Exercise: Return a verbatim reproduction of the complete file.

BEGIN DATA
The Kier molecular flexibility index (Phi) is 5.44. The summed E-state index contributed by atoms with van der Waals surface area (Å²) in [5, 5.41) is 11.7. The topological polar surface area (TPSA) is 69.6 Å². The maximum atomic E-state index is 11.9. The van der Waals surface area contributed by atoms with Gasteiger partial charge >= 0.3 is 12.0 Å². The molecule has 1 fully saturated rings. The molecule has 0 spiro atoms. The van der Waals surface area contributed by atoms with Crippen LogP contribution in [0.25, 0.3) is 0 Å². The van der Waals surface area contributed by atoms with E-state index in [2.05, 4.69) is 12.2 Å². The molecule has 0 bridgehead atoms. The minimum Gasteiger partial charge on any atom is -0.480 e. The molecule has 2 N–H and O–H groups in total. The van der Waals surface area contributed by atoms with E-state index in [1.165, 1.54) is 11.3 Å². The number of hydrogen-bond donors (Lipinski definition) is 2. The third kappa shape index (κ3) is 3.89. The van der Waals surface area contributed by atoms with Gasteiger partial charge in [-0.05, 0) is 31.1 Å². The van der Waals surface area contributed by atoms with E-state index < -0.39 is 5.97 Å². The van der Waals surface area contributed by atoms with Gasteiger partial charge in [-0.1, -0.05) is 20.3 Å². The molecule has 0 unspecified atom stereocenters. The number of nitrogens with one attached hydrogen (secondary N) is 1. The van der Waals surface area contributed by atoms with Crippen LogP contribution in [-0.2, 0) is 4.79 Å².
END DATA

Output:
The Kier molecular flexibility index (Phi) is 5.44. The summed E-state index contributed by atoms with van der Waals surface area (Å²) in [5, 5.41) is 11.7. The topological polar surface area (TPSA) is 69.6 Å². The maximum atomic E-state index is 11.9. The van der Waals surface area contributed by atoms with Gasteiger partial charge >= 0.3 is 12.0 Å². The molecule has 1 fully saturated rings. The molecule has 0 spiro atoms. The van der Waals surface area contributed by atoms with Crippen LogP contribution in [0.25, 0.3) is 0 Å². The van der Waals surface area contributed by atoms with E-state index in [2.05, 4.69) is 12.2 Å². The molecule has 0 bridgehead atoms. The minimum Gasteiger partial charge on any atom is -0.480 e. The molecule has 2 N–H and O–H groups in total. The van der Waals surface area contributed by atoms with E-state index in [1.165, 1.54) is 11.3 Å². The number of hydrogen-bond donors (Lipinski definition) is 2. The third kappa shape index (κ3) is 3.89. The van der Waals surface area contributed by atoms with Gasteiger partial charge in [-0.05, 0) is 31.1 Å². The van der Waals surface area contributed by atoms with E-state index < -0.39 is 5.97 Å². The van der Waals surface area contributed by atoms with Gasteiger partial charge in [-0.1, -0.05) is 20.3 Å². The molecule has 0 unspecified atom stereocenters. The number of nitrogens with one attached hydrogen (secondary N) is 1. The van der Waals surface area contributed by atoms with Crippen LogP contribution in [-0.2, 0) is 4.79 Å².